Friday, April 09, 2010

Meryl Streep's star was the next one over.


Mann's Chinese Theatre

Hollywood is famous for many things, but reverence for the written word is not one of them. Its entertainments are, by definition literal, without being literary: most brutally, in a recent case, by removing the Wonder from Alice in Wonderland by making it “underland.” Because it’s underground you see, and Hollywood wouldn’t want you to be confused or, heaven forfend, be left wondering.

It’s strange then, that two of the most visited sites in Hollywood aren’t just word based, they’re literally just words – the Hollywood sign, and the Hollywood Walk of Fame. As someone who works with words for a living, I don’t want to discourage this, but I couldn’t help but be curious about the appeal. The sign is not particularly distinguished – an unadorned font, plain white, running across the crest of some unspectacular mountains, it looks like what it originally was: a real-estate billboard.

As to the Walk, what precisely is the difference between seeing the words “Harrison Ford” on gum-encrusted brass plaque on the sidewalk upon which the multimillionaire actor may never have trod, and seeing it on the credits of one of his movies which he actually had something to do with or, say, dropped arbitrarily in a curmudgeonly blog post?

My experience of the Walk didn’t illuminate matters for me. There were a lot of names – not all of which I recognized, and none of which got my blood pumping. Some that I observed weren’t even real people: like Big Bird, The Simpsons, or John Tesh.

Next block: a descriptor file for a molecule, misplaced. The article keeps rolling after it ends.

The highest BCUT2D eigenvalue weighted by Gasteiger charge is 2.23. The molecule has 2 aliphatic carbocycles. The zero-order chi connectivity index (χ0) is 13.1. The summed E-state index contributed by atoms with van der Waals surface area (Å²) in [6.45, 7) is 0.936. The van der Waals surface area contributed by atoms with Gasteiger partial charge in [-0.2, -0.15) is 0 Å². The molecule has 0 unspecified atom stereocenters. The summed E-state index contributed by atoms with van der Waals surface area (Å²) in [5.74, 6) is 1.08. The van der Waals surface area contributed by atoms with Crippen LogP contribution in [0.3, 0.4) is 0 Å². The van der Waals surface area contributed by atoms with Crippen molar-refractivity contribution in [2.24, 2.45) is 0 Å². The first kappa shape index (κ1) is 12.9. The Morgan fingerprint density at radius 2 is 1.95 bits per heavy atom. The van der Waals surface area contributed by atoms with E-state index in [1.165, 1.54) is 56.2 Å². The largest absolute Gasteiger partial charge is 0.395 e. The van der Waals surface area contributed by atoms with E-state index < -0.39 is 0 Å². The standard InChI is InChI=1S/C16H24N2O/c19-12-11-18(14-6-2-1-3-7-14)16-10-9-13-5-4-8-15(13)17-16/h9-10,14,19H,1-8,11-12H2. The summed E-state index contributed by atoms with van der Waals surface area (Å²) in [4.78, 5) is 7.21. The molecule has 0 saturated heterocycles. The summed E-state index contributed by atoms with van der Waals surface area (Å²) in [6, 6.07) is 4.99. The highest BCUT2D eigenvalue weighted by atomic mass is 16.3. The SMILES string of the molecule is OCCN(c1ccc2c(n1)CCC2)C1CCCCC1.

Yet, the sidewalks were crowded with people taking photos of people’s names, squealing with excitement when they happened upon a particularly famous one. I wondered if there was a market in simply charging people five bucks for their people their favorite celebrity’s name printed on a Post-It note – it would be somewhat more tangible, after all.

As I cynically pondered this, the experience, suddenly, though perhaps inevitably, became what the cool kids might call meta-textual, when I stumbled across this star:



Anne Shirley is, as my Canadian readers will know, the heroine of the Lucy Maude Mongomery “Anne of Green Gables” novels. The first book was made into a film in 1934 and a rising young actress, born Dawn Paris.* was cast in the part. Apparently unafraid of being typecast, she adopted Montgomery’s creation’s name as her own, and spent the rest of her career as Anne Shirley. And here I was, taking a photo of the not-name of a starlet who'd been in a movie that had taken its story from a book – whose main character would have been preferred have been called Cordelia.

We’re through the rabbit hole people. Into UnderWonderland.

* Before adopting Anne Shirley as a stage name, Dawn Paris performed under thoroughly awesome stage name of “Dawn O’Day."

1 comment:

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